There was a time when Chase Utley was the best baseball player in Philadelphia.
And there was a time when Chase Utley was the best second baseman in baseball.
There was a time, oh there was, when Chase Utley was arguably one of the best five players in the entire sport, and for a number of years, consecutively.
Those times, my friends, are long gone.
Like ankle inflammation, Utley’s last days in Philadelphia were at times painful, uncomfortable and annoying. We remembered the better player, the sweet-stroking hitter who could rip extra-base knocks with the flick of his wrist. The hustling lunatic who stretched singles into doubles, and who somehow scored from first base on balls hit in the infield. We remembered a ballplayer who swatted what seemed like a dozen home runs as the Phillies frantically tried to keep up with the Yankees in the 2009 World Series.
What we got, however, was a .217/.284/.333 triple-slash line, five home runs, a -0.5 WAR and an awkward situation at second base.
To say Utley started the season poorly would be a lie; he was atrocious, sitting at .180 with a .255 on-base percentage and just 10 extra-base hits on May 24. Despite this showing, manager Ryne Sandberg opted to stick with Utley at second base, making Cesar Hernandez and his slightly better .240/.356/.307 line sit on the bench. Utley finally forced Sandberg’s hand by hitting the disabled list with ankle inflammation on June 22.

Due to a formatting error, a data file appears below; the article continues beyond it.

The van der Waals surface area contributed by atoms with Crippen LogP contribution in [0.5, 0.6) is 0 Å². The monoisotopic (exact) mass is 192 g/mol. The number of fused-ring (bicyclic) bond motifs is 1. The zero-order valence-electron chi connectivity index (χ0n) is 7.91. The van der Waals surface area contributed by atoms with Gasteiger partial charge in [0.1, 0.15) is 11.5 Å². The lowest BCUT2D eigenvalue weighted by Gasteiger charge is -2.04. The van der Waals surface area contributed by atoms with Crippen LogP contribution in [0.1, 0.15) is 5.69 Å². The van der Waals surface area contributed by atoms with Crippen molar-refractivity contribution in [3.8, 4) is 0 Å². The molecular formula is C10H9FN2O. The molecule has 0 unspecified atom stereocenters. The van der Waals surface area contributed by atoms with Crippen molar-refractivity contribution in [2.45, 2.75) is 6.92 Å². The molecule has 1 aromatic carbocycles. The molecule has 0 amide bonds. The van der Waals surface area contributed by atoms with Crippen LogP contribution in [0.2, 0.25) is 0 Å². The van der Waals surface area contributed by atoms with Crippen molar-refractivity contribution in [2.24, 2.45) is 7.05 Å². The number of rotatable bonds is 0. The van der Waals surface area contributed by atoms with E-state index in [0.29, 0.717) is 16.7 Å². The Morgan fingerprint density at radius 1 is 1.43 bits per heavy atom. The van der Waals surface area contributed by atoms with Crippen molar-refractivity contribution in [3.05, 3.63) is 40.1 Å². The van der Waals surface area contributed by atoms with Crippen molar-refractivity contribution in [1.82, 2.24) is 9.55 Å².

This is where the story gets great: Utley told reporters his ankle had been bothering him all season. Sandberg, meanwhile, expressed shock that Utley – a lifetime .281 hitter who in 2014 had a solid bounce-back season – was hurt and needed to rest.
So Sandberg dealt with the news like any good manager. He slotted Hernandez in the batting order. Four days later, he quit.
When Utley returned on Aug. 7, he had a new manager – Pete Mackanin – who just like Sandberg, decided to start Utley over Hernandez at second base. This time, however, there was a purpose: Get Utley playing time to show off skills for teams interested to make a trade. Fans figured Utley’s days in Philadelphia were numbered, as did Utley, and thankfully he gave us a few nice parting memories: In his eight-game stint between DL and LA, Utley hit .484/.485/.742 with six extra-base hits. His final home run as a Phillie came Aug. 15 against Milwaukee, a trademark liner over the right field fence.
On Aug. 18 Utley played his final game as Phillie, going 2-for-5 in a loss to Toronto. The next day, rumors of a trade to the Dodgers circulated. As the rumors were confirmed – Utley plus cash to the Dodgers for Darnell Sweeney and John Richy, the Phils and Jays played at Citizens Bank Park. Utley was in uniform but never got into the game; he acknowledged the fans as the game ended.
And that was it.
Chase Utley didn’t do anything else in 2015 after that.
Sure I could give Utley an F, and honestly, he deserves it because he played so poorly. However, that stretch before being traded bumps him just a smidge. He deserves that minus, because at least he could sense the moment. He always knew how to sense the moment.